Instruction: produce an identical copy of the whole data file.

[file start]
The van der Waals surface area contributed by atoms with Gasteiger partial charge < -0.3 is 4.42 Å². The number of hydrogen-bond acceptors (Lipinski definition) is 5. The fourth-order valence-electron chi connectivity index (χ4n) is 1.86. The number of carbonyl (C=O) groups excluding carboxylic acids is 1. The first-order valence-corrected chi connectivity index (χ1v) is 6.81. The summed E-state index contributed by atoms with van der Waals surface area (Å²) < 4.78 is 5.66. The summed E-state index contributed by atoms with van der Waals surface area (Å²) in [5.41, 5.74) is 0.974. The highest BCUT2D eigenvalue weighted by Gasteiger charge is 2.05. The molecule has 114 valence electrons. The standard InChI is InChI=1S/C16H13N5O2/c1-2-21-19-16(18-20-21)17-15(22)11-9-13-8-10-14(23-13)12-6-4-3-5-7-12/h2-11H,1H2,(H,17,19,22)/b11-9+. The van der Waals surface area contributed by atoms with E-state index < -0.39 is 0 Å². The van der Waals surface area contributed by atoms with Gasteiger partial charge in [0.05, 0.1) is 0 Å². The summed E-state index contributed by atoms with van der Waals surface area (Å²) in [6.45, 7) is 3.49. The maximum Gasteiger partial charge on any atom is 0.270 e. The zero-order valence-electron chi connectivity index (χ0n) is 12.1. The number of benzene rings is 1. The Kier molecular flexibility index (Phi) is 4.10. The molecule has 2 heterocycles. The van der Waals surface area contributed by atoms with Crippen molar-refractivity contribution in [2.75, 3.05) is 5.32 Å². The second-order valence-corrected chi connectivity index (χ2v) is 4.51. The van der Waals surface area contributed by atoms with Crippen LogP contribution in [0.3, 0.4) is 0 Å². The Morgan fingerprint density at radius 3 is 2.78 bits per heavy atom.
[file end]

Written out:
The van der Waals surface area contributed by atoms with Gasteiger partial charge < -0.3 is 4.42 Å². The number of hydrogen-bond acceptors (Lipinski definition) is 5. The fourth-order valence-electron chi connectivity index (χ4n) is 1.86. The number of carbonyl (C=O) groups excluding carboxylic acids is 1. The first-order valence-corrected chi connectivity index (χ1v) is 6.81. The summed E-state index contributed by atoms with van der Waals surface area (Å²) < 4.78 is 5.66. The summed E-state index contributed by atoms with van der Waals surface area (Å²) in [5.41, 5.74) is 0.974. The highest BCUT2D eigenvalue weighted by Gasteiger charge is 2.05. The molecule has 114 valence electrons. The standard InChI is InChI=1S/C16H13N5O2/c1-2-21-19-16(18-20-21)17-15(22)11-9-13-8-10-14(23-13)12-6-4-3-5-7-12/h2-11H,1H2,(H,17,19,22)/b11-9+. The van der Waals surface area contributed by atoms with E-state index < -0.39 is 0 Å². The van der Waals surface area contributed by atoms with Gasteiger partial charge in [0.05, 0.1) is 0 Å². The summed E-state index contributed by atoms with van der Waals surface area (Å²) in [6.45, 7) is 3.49. The maximum Gasteiger partial charge on any atom is 0.270 e. The zero-order valence-electron chi connectivity index (χ0n) is 12.1. The number of benzene rings is 1. The Kier molecular flexibility index (Phi) is 4.10. The molecule has 2 heterocycles. The van der Waals surface area contributed by atoms with Crippen molar-refractivity contribution in [2.75, 3.05) is 5.32 Å². The second-order valence-corrected chi connectivity index (χ2v) is 4.51. The van der Waals surface area contributed by atoms with Crippen LogP contribution in [0.3, 0.4) is 0 Å². The Morgan fingerprint density at radius 3 is 2.78 bits per heavy atom.